2. Let’s Talk About Fat: Fat is another macronutrient needed in our diet. From a health standpoint, fat is of great concern to the American Heart Association and its linked risk to heart disease and obesity if consumed excessively. However, fat has several important functions in the body and should not be eliminated completely. The first function is to provide structure to cell membranes. The second is to provide body heat and act as shock absorbers to protect your organs. A third function is to help regulate your metabolism. More specifically, cholesterol is a component of hormones, such as, estrogen and testosterone, which play a major factor in your metabolism.
Finally, fat is going to contribute as a main energy source when you are at rest. Food sources of fat include: butter, lard, oils, whole milk products, meat, eggs, processed foods, etc. The Recommended Daily Allowance of fat has not been determined at this time and also can vary depending on the person. The Acceptable Macronutrient Distribution Range for fat is anywhere from 20% to 35% of your total calories. So if you ate 1,800 calories per day this range would fall between 40g to 70g per day, with minimal intake of saturated fat and no trans-fat.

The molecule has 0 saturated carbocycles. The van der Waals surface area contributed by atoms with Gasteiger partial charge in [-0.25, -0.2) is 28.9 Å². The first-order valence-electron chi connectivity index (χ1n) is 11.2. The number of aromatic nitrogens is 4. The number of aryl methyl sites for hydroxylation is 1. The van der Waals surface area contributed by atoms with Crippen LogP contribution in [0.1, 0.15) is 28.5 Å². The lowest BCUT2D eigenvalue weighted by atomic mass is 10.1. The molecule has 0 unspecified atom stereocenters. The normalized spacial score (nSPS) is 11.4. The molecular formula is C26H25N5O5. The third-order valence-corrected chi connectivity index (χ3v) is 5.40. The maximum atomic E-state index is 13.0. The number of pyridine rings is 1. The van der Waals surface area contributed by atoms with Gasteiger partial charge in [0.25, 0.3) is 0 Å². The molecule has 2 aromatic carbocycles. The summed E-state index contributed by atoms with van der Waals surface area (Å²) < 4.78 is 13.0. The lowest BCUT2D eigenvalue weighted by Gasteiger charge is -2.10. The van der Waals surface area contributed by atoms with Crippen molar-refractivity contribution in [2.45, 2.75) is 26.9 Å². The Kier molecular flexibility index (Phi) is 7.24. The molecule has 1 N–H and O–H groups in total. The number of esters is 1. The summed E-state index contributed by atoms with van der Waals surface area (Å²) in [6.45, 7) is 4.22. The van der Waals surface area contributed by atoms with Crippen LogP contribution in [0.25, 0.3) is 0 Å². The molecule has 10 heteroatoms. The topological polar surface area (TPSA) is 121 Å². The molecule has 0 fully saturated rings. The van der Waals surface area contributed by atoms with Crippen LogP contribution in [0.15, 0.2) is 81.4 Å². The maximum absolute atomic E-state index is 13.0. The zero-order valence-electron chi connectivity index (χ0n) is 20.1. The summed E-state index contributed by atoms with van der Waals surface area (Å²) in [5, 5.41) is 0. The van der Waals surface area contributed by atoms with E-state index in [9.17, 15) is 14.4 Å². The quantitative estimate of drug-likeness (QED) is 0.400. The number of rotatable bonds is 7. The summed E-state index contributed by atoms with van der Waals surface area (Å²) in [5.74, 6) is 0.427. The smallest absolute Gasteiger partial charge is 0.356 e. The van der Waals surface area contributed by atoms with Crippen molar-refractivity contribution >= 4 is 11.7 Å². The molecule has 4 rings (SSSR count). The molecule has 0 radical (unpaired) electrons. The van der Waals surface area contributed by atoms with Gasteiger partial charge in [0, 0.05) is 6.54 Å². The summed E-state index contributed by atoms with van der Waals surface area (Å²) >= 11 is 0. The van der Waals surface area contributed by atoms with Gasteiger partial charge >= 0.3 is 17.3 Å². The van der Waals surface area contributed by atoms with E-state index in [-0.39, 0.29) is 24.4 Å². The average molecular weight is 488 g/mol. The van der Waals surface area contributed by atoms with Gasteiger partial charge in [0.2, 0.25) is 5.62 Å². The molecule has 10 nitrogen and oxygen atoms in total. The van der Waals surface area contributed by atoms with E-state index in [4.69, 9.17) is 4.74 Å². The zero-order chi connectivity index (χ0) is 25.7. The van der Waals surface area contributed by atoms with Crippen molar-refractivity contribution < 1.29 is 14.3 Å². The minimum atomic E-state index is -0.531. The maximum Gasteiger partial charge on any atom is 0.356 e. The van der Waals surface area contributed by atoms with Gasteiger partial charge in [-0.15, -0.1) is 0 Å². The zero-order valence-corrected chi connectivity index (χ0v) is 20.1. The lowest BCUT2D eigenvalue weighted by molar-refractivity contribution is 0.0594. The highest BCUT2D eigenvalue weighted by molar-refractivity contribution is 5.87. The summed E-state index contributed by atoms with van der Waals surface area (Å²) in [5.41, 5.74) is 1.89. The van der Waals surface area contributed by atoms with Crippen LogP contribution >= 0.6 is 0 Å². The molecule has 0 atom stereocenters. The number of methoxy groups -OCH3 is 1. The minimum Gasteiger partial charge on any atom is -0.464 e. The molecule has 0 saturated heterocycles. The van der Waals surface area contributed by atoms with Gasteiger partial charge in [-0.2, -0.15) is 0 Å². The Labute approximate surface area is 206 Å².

3. Let’s Talk About Protein: Protein is another macronutrient required by the body to perform several physiological functions. It has a similar chemical structure to fats and carbohydrates, however it contains an additional essential element nitrogen. Protein foods can be both animal-based and plant- based. Some examples of protein foods include milk products, meats, beans, nuts and some starches. There are three major functions of protein in the body. The first is serving as the structural basis for the majority of tissues found in the body. Protein is involved in almost all body functions. It’s also essential in regulating metabolism. It is used in the formation of enzymes, hormones and other compounds within the body. Protein also can be used as another energy source for the body. However, it not a major source of energy compared to fat or carbohydrates. In extreme cases of starvation when fat and carbohydrate might not be available, protein will stop building new tissue and will become an energy producer.